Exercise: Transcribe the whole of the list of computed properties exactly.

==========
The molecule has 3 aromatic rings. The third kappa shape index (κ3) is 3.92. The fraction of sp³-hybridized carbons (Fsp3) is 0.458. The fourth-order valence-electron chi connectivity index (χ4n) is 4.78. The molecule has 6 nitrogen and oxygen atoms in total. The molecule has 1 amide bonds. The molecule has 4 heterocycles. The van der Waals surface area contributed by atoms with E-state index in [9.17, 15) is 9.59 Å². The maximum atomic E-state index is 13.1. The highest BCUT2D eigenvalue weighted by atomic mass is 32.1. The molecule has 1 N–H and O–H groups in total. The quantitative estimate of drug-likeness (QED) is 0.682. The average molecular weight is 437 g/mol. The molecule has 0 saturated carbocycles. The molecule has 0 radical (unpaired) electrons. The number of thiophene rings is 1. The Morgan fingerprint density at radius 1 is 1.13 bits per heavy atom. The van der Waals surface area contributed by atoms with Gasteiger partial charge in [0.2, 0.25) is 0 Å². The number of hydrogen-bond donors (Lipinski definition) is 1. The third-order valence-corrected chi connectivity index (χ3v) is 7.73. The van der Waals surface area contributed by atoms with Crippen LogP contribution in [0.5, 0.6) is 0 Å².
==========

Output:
The molecule has 3 aromatic rings. The third kappa shape index (κ3) is 3.92. The fraction of sp³-hybridized carbons (Fsp3) is 0.458. The fourth-order valence-electron chi connectivity index (χ4n) is 4.78. The molecule has 6 nitrogen and oxygen atoms in total. The molecule has 1 amide bonds. The molecule has 4 heterocycles. The van der Waals surface area contributed by atoms with E-state index in [9.17, 15) is 9.59 Å². The maximum atomic E-state index is 13.1. The highest BCUT2D eigenvalue weighted by atomic mass is 32.1. The molecule has 1 N–H and O–H groups in total. The quantitative estimate of drug-likeness (QED) is 0.682. The average molecular weight is 437 g/mol. The molecule has 0 saturated carbocycles. The molecule has 0 radical (unpaired) electrons. The number of thiophene rings is 1. The Morgan fingerprint density at radius 1 is 1.13 bits per heavy atom. The van der Waals surface area contributed by atoms with Gasteiger partial charge in [0.2, 0.25) is 0 Å². The number of hydrogen-bond donors (Lipinski definition) is 1. The third-order valence-corrected chi connectivity index (χ3v) is 7.73. The van der Waals surface area contributed by atoms with Crippen LogP contribution in [0.5, 0.6) is 0 Å².